Heart-breaking finish

In the end it was about the length of a ski that separated Devon Kershaw from an Olympic medal.

Devon Kershaw

Devon Kershaw

WHISTLER, B.C. — In the end it was about the length of a ski that separated Devon Kershaw from an Olympic medal.

The Canadian cross-country skier came into a roaring stadium in the lead pack in Sunday’s 50-kilometre race and lunged against the sport’s superstars in a photo finish that ended with him in fifth.

It was, once again, a best ever for the Canadian men. Seven times in the past two weeks they’ve been in the top 10 in Olympic races, leaving them proud but also frustrated.

This time, seven skiers came into the home stretch, with Kershaw, 27, reaching and reaching as he closed in on the front three.

He came up just short, finishing in two hours five minutes 37.1 seconds, 1.6 seconds behind the gold-medal winner, Petter Northug of Norway, and half a second behind the bronze medallist, Johan Olsson of Sweden.

“One and a half seconds from gold . . . I’m going to leave this Olympics really proud of what we accomplished, but also you never know if you get another chance,” said an emotional Kershaw.

Axel Teichmann of Germany took the silver.

Kershaw looked strong through the first 40 kilometres, skiing in the lead pack and conserving strength on the downhills.

His wax technicians appeared to have created some of the fastest skis among those used by the 48 skiers who finished the race. At times Kershaw seemed to be flying past other racers in the downhills.

As he strode up a hill at the 30-kilometre mark, his usually unflappable father, Will Kershaw, of Sudbury, Ont. was on pins and needles.

“He’s giving me a case of the nerves,” he said. “He looks so good.”

But in the end, the race came down to a thrilling sprint in the stadium, and Kershaw acknowledged he was up against rivals with stronger sprinting skills.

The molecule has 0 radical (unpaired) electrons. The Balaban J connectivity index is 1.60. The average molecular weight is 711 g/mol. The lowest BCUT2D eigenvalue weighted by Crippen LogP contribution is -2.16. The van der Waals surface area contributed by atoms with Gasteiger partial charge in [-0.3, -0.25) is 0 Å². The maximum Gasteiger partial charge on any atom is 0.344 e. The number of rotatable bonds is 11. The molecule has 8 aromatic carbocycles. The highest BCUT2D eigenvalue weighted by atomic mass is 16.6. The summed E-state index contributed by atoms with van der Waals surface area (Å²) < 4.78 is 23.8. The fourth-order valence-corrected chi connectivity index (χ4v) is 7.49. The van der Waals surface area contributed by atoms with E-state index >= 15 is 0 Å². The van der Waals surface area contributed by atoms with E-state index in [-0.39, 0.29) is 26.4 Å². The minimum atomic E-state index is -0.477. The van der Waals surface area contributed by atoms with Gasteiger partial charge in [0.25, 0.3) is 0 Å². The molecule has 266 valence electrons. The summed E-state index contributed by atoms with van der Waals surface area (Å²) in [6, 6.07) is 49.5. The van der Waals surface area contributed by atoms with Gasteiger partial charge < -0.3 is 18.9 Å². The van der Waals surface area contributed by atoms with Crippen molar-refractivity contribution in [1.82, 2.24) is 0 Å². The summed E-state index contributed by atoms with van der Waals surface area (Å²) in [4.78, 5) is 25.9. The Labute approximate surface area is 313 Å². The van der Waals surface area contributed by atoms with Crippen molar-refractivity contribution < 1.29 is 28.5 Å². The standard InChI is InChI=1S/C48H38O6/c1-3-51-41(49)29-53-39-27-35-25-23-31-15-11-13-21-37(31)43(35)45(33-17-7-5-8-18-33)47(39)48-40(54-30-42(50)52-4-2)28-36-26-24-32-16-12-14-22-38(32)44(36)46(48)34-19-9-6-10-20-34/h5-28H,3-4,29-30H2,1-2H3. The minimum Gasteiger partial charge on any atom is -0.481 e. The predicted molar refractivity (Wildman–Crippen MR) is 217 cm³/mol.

“I paced that race perfectly,” Kershaw said. “I did everything exactly as planned and I got beat by four stronger skiers.”

George Grey, 30, of Rossland, B.C., also remained with the pack through much of the race, fading in the last 10 kilometres to finish 18th.

Alex Harvey, 21, of St-Ferreol-les-Neiges, Que., wasn’t pleased with his effort, saying he felt fatigue from earlier competitions. He placed 22nd.

Ivan Babikov, 29, of Canmore also struggled, placing 33rd.

The race was surrounded by some controversy for the Canadian team, as the four participants were selected over partially blind athlete Brian McKeever.

Since the announcement, McKeever has spoken of feeling “crushed” by the decision, comparing his emotions to the day he learned his sight would gradually degenerate to 10 per cent vision.

International Ski Federation rules only allow four entrants in each race.

Canadian coaches said they had to make the selection based on the performance of their athletes and that all four had shown potential to medal.

However, Cross Country Canada had also held news conference and issued press releases before the Games trumpeting that McKeever would compete in the Games and promoting him as the first Paralympian to compete in the Winter Olympics.

Grey said knowing he’d been selected over McKeever made him push harder.

“There was a bit of added pressure,” he said.

“It’s a tough situation for us. We were almost feeling should we sit out and give him a spot? You know we’ve still got unfinished business and we want medals. Look at Devon in fifth place.”

He said he and other starters discussed whether to give him their position, but decided against it.

“We weighed the pros and cons, and thought ‘Is it our duty to sit out for Brian?’ But in the end we’re individual racers in an individual sport and unfortunately we are challenging for medals and we have unfinished business we wanted to finish off today.”

He also praised McKeever, who was named as the alternate for the race, saying he will forever remain a member of their tight-knit group.

“He’s part of our Olympic team and you can never take that away from him.”